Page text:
Born on an icy morning just after midnight, my son Vinnie brought into this world a kind and loyal heart, a goofy smile and the most elastic ears we’d ever seen.
Veni, Vidi, Vici, Risi. He came, he saw, he conquered, he laughed.
He made us laugh too. Fearless in pursuit of contagious joy, Vinnie leaped happily over creative challenges and eagerly transformed himself into countless silly characters. His high school id photo became famous for its sheer absurdity as, quicker than a hapless photographer’s monotoned word “smile,” Vinnie arranged his hair and face into that of a middle-aged sit com character.
He countered the hi-jinks that occasionally got him into trouble with a genuine sweetness that made it hard for parental anger to stick. He made us laugh.
The third of four children, he made his presence known, jumping uninvited and occasionally unnoticed into class, team and group photos with such regularity that we have a whole collection of “and there’s Vinnie” photos. Our oldest daughter Katherine’s sixth grade soccer team photo? And there, front and center, stood Vinnie.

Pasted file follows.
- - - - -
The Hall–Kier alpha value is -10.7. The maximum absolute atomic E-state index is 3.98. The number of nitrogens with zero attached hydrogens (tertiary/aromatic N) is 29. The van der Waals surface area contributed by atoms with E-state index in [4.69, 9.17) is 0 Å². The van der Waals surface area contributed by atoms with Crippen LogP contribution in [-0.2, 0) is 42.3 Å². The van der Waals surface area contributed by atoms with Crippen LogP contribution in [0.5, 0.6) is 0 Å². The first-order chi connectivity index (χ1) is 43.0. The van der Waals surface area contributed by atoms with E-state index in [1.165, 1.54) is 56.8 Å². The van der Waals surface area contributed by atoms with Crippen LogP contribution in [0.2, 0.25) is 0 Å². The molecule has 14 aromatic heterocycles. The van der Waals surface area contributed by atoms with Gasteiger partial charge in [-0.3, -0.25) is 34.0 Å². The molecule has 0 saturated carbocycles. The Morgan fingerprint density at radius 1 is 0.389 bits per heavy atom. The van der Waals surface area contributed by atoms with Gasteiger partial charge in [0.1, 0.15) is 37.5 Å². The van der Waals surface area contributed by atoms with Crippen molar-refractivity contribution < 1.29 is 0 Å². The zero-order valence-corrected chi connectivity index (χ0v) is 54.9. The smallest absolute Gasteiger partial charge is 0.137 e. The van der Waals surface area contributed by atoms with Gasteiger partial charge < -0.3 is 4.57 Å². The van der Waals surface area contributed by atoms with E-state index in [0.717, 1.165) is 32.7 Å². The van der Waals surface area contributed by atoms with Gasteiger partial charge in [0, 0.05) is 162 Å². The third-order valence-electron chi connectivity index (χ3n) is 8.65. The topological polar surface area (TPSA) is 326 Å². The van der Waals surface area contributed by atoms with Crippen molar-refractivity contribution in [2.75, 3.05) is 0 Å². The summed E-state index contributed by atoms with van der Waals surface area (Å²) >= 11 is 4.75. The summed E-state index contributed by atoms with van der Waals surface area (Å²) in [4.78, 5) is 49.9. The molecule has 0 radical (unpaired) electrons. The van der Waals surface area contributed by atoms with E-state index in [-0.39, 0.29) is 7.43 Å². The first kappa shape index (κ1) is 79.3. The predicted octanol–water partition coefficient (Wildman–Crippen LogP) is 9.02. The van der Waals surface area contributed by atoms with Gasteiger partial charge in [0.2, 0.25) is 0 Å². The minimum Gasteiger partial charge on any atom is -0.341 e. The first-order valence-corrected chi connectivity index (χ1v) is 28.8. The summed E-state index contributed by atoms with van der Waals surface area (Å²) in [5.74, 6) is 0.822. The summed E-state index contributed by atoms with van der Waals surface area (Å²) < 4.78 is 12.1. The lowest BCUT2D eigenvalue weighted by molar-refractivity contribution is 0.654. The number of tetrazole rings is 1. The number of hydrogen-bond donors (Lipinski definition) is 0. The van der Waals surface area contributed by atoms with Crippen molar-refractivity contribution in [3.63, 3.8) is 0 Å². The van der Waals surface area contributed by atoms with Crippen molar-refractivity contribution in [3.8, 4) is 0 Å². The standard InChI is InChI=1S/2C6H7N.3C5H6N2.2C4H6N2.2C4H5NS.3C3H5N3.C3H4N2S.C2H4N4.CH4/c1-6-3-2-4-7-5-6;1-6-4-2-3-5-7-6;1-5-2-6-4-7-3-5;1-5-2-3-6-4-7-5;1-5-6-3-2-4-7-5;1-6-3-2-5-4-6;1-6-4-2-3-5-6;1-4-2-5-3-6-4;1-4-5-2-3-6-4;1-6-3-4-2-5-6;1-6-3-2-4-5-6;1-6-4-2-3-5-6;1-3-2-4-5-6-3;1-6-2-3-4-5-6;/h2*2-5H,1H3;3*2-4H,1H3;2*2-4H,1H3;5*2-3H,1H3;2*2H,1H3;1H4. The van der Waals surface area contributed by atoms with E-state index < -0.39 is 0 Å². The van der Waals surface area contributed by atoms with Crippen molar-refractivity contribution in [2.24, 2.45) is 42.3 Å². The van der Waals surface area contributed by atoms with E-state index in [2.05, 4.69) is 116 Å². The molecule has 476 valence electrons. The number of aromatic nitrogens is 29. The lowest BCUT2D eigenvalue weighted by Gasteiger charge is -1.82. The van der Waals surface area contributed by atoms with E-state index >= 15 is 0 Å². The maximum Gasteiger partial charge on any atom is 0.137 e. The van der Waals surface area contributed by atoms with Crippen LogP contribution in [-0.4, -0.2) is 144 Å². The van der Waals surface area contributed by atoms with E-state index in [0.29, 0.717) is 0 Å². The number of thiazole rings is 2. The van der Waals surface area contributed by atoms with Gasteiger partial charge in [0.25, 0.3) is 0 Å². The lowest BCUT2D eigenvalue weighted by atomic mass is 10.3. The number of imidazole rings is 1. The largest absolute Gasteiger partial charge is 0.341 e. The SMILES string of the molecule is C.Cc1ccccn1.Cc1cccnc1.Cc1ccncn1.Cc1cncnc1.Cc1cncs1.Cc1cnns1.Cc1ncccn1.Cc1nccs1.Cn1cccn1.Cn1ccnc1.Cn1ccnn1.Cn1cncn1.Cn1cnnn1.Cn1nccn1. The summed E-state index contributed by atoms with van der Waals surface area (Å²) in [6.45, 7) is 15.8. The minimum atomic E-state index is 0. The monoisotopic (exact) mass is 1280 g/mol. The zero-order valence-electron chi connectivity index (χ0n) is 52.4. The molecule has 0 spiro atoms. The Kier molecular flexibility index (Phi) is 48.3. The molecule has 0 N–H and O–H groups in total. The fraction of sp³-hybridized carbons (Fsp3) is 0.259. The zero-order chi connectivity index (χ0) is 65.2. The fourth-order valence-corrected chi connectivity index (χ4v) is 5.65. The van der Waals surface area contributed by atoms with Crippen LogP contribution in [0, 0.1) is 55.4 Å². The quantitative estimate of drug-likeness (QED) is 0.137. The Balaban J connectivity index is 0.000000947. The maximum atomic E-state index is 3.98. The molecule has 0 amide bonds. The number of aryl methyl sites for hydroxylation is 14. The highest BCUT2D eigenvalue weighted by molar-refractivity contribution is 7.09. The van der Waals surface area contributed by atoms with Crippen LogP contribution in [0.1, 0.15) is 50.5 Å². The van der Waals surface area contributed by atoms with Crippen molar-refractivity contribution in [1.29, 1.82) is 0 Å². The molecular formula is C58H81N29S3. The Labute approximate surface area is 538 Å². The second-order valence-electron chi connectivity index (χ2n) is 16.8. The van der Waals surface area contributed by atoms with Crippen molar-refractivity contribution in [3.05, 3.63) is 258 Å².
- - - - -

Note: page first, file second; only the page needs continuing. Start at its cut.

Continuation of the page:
He made us laugh.
The last second jump in became such a habit for him that I’m sure families all over Northeast Wisconsin, on closer review, have an inexplicable gap-toothed, spiky haired little boy grinning at them from their vacation photos.
Vinnie grew up within the safe phalanx of family, and in a neighborhood enviably full of similarly aged boys. He and his pals Jonathon, John, Bruce, Alex, Alex and Mitch enjoyed an old-fashioned, ghost-in-the-graveyard, sledding-in-the-park, come-home-when-the-street-lights-come-on kind of childhood.
They made us laugh.
Today our skinny Vinnie turns 21-years old, a legal adult who will toast the occasion with copious amounts of black coffee and celebrate by writing a term paper and preparing for two more finals.
On Friday, though, he’ll cut a cake with all of us — grandparents, siblings, parents, aunts and uncles. We’ll raise a glass and marvel at the swift passage of time. We’ll honor a young man of integrity and class and we’ll be grateful for the consistent gift of Vinnie:
He makes us laugh.
I’m including this clip of three-year old Vinnie on a spontaneous visit to Santa. In it he asks for presents for his brother and sister. To date he remains their biggest fans. He used to happily jump in the car with me for a five-hour drive to watch his brother play football and he cheerfully offers to drive his sister back to her Chicago apartment, three hours out of his way.